Ideato-South is becoming the intellectual and political Mecca of Igbo land and indeed Nigeria. Due to the fact that most of their sons and daughters have become engineers, doctors, administrators, barristers, accountants, information technologists etc. Many are based in Europe, North America, South America, Asia, and other parts of the world in search of knowledge and wealth.


  1. ^ a b Oyegun, Charles Uwadiae; et al. (2016). "Gully Characterization and Soil Properties in Selected Communities in Ideato South Lga, Imo State, Nigeria". Department of Geography and Environmental Management, University of Port Harcourt, Port Harcourt, Nigeria. Nature and Science. 14 (2): 2. ISSN 2375-7167. Retrieved May 21, 2016. 
  2. ^ a b "The source of Urashi River". Retrieved May 20, 2016. 
  3. ^ Ijeoma, Henry M; et al. (2008). "Urashi Waterfall Ecotourism Development and Cultural Challenges in Dikenafai, Ideato South Local Government Area, Nigeria". Department of Forestry and Wildlife Management, University of Port Harcourt, Port Harcourt, Rivers State. African Research Review: An International Multi-Disciplinary Journal, Ethiopia. 7: 4. ISSN 1119-023X. Retrieved May 20, 2016.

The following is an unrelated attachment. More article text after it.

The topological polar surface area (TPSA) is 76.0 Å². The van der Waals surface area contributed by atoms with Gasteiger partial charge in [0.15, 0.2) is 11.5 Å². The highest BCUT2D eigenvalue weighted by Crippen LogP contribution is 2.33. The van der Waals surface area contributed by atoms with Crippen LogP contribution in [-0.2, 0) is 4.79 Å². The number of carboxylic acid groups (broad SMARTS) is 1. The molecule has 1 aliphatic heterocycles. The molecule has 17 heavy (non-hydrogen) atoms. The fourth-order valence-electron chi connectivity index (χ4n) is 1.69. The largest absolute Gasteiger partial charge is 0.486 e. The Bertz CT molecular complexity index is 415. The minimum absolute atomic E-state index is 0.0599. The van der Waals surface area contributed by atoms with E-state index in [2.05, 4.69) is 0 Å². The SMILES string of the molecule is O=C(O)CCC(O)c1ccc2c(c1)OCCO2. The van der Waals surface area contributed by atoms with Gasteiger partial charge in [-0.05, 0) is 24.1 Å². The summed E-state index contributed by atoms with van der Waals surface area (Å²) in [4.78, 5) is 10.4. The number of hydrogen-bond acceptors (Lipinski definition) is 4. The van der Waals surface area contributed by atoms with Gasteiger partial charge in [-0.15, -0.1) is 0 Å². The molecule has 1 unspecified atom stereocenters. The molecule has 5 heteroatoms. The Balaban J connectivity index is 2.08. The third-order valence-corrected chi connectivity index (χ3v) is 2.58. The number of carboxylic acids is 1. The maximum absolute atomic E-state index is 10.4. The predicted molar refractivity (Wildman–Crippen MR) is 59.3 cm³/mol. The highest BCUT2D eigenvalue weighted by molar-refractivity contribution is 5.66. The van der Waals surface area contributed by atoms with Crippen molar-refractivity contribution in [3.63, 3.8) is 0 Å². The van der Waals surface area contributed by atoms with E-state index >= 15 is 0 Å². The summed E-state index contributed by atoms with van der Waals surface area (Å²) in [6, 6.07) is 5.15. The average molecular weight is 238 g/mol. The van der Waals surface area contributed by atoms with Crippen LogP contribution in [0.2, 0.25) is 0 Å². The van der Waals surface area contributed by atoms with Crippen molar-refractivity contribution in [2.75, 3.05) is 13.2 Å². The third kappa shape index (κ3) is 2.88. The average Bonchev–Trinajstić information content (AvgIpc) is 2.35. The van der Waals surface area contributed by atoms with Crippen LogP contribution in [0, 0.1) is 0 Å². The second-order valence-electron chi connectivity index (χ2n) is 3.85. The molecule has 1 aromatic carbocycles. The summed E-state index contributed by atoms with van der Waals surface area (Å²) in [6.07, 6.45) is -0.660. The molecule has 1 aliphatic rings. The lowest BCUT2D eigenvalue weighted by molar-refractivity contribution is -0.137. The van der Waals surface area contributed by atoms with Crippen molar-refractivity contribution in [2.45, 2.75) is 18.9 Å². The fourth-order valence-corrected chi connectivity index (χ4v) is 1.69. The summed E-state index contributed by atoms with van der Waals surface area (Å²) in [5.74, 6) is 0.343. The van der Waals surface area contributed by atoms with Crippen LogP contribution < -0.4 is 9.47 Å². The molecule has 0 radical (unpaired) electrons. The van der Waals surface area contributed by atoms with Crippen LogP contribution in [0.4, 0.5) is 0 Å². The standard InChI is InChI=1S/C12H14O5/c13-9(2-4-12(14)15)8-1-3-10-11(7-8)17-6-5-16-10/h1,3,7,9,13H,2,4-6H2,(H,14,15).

4. ^ Nema Obih (E.Obih-Frank) (2004). "My Father's Village – Excerpts from a Memoir in Progress (New York)" (PDF). Retrieved May 21, 2016. 
  5. ^ a b c d "Ideato South Local Government Area, IDSLGA: About Us". 2014. Retrieved May 21, 2016. 
  6. ^ a b "IDEATO SOUTH UNION UK: History". Retrieved May 21, 2016. 
  7. ^ Ukoha, Henri; et al. (2015). "Analysis of Cassava Value Chain in Ideato South Local Government Area, Imo State, South-East Nigeria" (PDF). Department of Agricultural Economics, Federal University of Technology Owerri, Nigeria. International Journal of Life Sciences. 4 (4): 2. Retrieved May 21, 2016. 
  8. ^ "Post Offices- with map of LGA". NIPOST. Archived from the original on 2009-10-07. Retrieved 2009-12-15. 
  9. ^ "Urashi River- Its Source and Natural Course". Retrieved May 20, 2016. 
  10. ^ "NGO Partners With Imo, Sinks Borehole In 3 Communities". Retrieved May 21, 2016. 
  11. ^ a b "Resettlement Action Plan for Umueshi Ideato-South Erosion Gully Site, Imo State" (PDF). 18. September 2014. Retrieved May 21, 2016. 
  12. ^ a b "Umuojisi People sob as Erosion Sacks Community". April 30, 2015. Retrieved May 23, 2016. 
  13. ^ Iheme, O.K; et al. (2016). "Evaluation of geotechnical properties of gully erosion materials in ORLU and its environs, IMO state, Nigeria". Department of Geology and Mineral Sciences, University of Ilorin, Kwara State, Nigeria. International Journal of Advanced Geosciences. 4 (8-14). Retrieved May 24, 2016. 
  14. ^ "Nigeria: Ideato South Local Government Boss Pleads With Federal Government On Erosion". September 18, 2000. Retrieved May 24, 2016.